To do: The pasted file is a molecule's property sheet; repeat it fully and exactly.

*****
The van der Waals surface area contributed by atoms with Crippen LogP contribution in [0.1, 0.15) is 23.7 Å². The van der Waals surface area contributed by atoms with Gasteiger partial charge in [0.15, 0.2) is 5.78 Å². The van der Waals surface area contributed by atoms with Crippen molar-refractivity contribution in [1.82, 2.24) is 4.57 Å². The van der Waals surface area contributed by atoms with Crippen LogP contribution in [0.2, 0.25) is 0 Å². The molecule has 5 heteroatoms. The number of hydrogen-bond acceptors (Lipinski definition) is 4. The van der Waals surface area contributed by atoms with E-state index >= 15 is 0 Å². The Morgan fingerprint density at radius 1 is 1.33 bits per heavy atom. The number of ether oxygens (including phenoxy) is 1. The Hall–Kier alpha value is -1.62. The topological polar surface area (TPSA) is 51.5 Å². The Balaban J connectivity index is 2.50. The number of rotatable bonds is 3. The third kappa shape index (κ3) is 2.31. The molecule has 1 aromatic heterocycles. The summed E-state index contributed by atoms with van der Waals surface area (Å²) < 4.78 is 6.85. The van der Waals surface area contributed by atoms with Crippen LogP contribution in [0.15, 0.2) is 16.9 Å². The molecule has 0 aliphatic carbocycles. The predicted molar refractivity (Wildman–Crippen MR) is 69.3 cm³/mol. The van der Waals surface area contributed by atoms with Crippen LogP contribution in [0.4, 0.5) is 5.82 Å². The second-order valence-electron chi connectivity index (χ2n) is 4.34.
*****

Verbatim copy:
The van der Waals surface area contributed by atoms with Crippen LogP contribution in [0.1, 0.15) is 23.7 Å². The van der Waals surface area contributed by atoms with Gasteiger partial charge in [0.15, 0.2) is 5.78 Å². The van der Waals surface area contributed by atoms with Crippen molar-refractivity contribution in [1.82, 2.24) is 4.57 Å². The van der Waals surface area contributed by atoms with Crippen LogP contribution in [0.2, 0.25) is 0 Å². The molecule has 5 heteroatoms. The number of hydrogen-bond acceptors (Lipinski definition) is 4. The van der Waals surface area contributed by atoms with E-state index >= 15 is 0 Å². The Morgan fingerprint density at radius 1 is 1.33 bits per heavy atom. The number of ether oxygens (including phenoxy) is 1. The Hall–Kier alpha value is -1.62. The topological polar surface area (TPSA) is 51.5 Å². The Balaban J connectivity index is 2.50. The number of rotatable bonds is 3. The third kappa shape index (κ3) is 2.31. The molecule has 1 aromatic heterocycles. The summed E-state index contributed by atoms with van der Waals surface area (Å²) < 4.78 is 6.85. The van der Waals surface area contributed by atoms with Crippen LogP contribution in [0.15, 0.2) is 16.9 Å². The molecule has 0 aliphatic carbocycles. The predicted molar refractivity (Wildman–Crippen MR) is 69.3 cm³/mol. The van der Waals surface area contributed by atoms with Crippen LogP contribution in [0.4, 0.5) is 5.82 Å². The second-order valence-electron chi connectivity index (χ2n) is 4.34.